Column One: And a few have even come to watch the golf

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The Independent Online
WHEN THE first golfers drive off on the opening hole of the 33rd Ryder Cup at the Country Club in Brookline, Massachusetts, today, their shots will land under the eyes of the tenants of a row of white tents carefully aligned on a grassy bank above the fairway. Set behind white picket fences, their patios shaded by an oak grove and decorated with beds of bright flowers and ornamental grasses, the tents bear gold-lettered signs announcing the names of their occupants - the great names of American capitalism.

The fight for places inside these tents - and for those bordering the 12th, 17th and 18th fairways - has been almost as fierce as the struggle to qualify for the teams. For the Ryder Cup, inaugurated in 1927 as a vehicle for the gentlemanly rivalry between the golfers of Britain and America, has became an intercontinental bare-knuckle fight in which the world of business finds an appropriate metaphor for itself.

In a letter to this month's Golf World, a London man complained that he and his father had been unable to buy tickets to the event. They can blame IBM, Pepsi-Cola, Lehman Brothers, Johnnie Walker, Gillette and Oldsmobile, which are among the companies taking the opportunity to entertain their star employees and preferred clients in 59 tents costing from $150,000 (pounds 95,000) to $500,000 (pounds 315,000) for the week. At the lower end, they can curse the smaller firms that have paid $50,000 for one of 300 tables, each set for 10 people, including admission to the practice and match days, parking and shuttle rides, breakfast, lunch and dinner.

Inside the tents, guests will nibble grilled salmon and sip chardonnay in environments designed to replicate the atmosphere of gentlemen's clubs.

BankBoston requested mahogany panels and leather armchairs in its $500,000 tent, which represents less than half of its investment in the week, since the bank has also rented another nearby country club in which to lodge its favoured clients.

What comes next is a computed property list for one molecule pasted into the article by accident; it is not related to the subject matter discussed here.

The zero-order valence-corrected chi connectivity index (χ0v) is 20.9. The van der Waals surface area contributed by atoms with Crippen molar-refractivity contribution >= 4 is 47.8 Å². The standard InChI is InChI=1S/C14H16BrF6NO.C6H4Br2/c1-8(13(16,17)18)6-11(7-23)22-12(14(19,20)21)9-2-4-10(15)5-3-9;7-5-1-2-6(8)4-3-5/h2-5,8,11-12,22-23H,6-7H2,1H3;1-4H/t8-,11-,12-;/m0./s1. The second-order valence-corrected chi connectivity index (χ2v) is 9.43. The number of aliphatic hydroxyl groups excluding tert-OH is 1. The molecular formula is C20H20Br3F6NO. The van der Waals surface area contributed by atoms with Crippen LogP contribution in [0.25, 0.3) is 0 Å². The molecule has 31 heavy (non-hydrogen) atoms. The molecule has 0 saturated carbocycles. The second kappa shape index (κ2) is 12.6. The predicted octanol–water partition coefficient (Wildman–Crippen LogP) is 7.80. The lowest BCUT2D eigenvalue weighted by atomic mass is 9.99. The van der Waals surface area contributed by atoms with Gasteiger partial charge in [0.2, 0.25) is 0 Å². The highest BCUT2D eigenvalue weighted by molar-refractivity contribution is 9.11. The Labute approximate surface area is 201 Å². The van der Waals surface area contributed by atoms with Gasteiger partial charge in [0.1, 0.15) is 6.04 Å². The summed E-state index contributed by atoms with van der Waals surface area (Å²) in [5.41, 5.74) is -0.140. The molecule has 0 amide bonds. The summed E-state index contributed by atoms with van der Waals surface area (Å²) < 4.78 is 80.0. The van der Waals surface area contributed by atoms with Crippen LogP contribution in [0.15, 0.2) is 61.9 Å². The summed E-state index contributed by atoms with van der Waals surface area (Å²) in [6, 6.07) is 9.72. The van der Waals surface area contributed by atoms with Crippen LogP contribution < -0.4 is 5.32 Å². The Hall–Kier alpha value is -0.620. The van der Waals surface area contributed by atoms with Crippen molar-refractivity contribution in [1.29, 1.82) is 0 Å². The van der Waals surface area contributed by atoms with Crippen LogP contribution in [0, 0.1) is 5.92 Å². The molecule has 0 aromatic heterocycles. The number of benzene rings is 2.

Some insurance salesmen at New England Financial reportedly increased their takings by 300 per cent during the year in the race to win tickets to the company's tent. Their half-yearly figures were officially rechristened "the front nine" and "the back nine".

About 40,000 people will line the course on each of the three days of the competition, but no tickets were put on general sale. After the majority had been allocated to corporate hospitality, the remainder were divided between the local golf community and a lottery. Of the predicted gross income of $63m, a mere $5m will come from ticket sales. After expenses have been deducted, the Professional Golfers' Association of America will be left with a profit of around $17m, while the Country Club will benefit to the tune of around $6m. The club, founded in 1882, sits on 258 acres of top-of-the-range real estate, barely three miles from downtown Boston and surrounded by the ivy-clad homes of the ultimate winners of corporate warfare. Paul Fireman, the Reebok chairman, has a 40-room, $20m chateau hidden away beyond the ninth fairway, and a $5m palace overlooking the 12th hole is being rented to Michael Jordan, the retired basketball star and pal of Tiger Woods, for a reported $250,000. The club has 1,300 members, who pay a joining fee of $25,000 and an annual subscription of $5,000. It admitted its first woman member in 1989, and its first black person - an assistant US attorney general - in 1994. It now has two black members, so Woods and Jordan will not feel lonely should they need to use the facilities in the colonial-style clubhouse. Since golf is the game of corporate America, no consumption can be too conspicuous. The US team's wives are being outfitted with outfits by the designers Badgley-Mischka, operating to a specification defined by Julie Crenshaw, the captain's wife: "We sort of wanted a Jackie O look. It's very elegant, very New England, conservative and traditional." The European team arrived by Concorde at Boston's Logan Airport, from which the aircraft is banned on environmental grounds - a reminder of the words of a Brookline resident: "The Country Club controls the power structure of Boston." Such conspicuous excess has prompted a few cosmetic gestures. Groups of schoolchildren answering to names like Jamal and Tiffene were allowed to watch some of the practice sessions this week, while the Mayor of Boston is sponsoring an hour's instruction for 250 children at another course on Saturday. The PGA of America has promised $10m to fund a golf-outreach programme in the inner cities. But among the crowds lining the fairways, the talk will be of this deal and that promotion. And as they wait for the players to come by, one of the guys - Chip or Trip, Biff or Buff - will duck inside the tent to check the Wall Street prices on the electronic ticker. Life is a game, and nice guys finish second.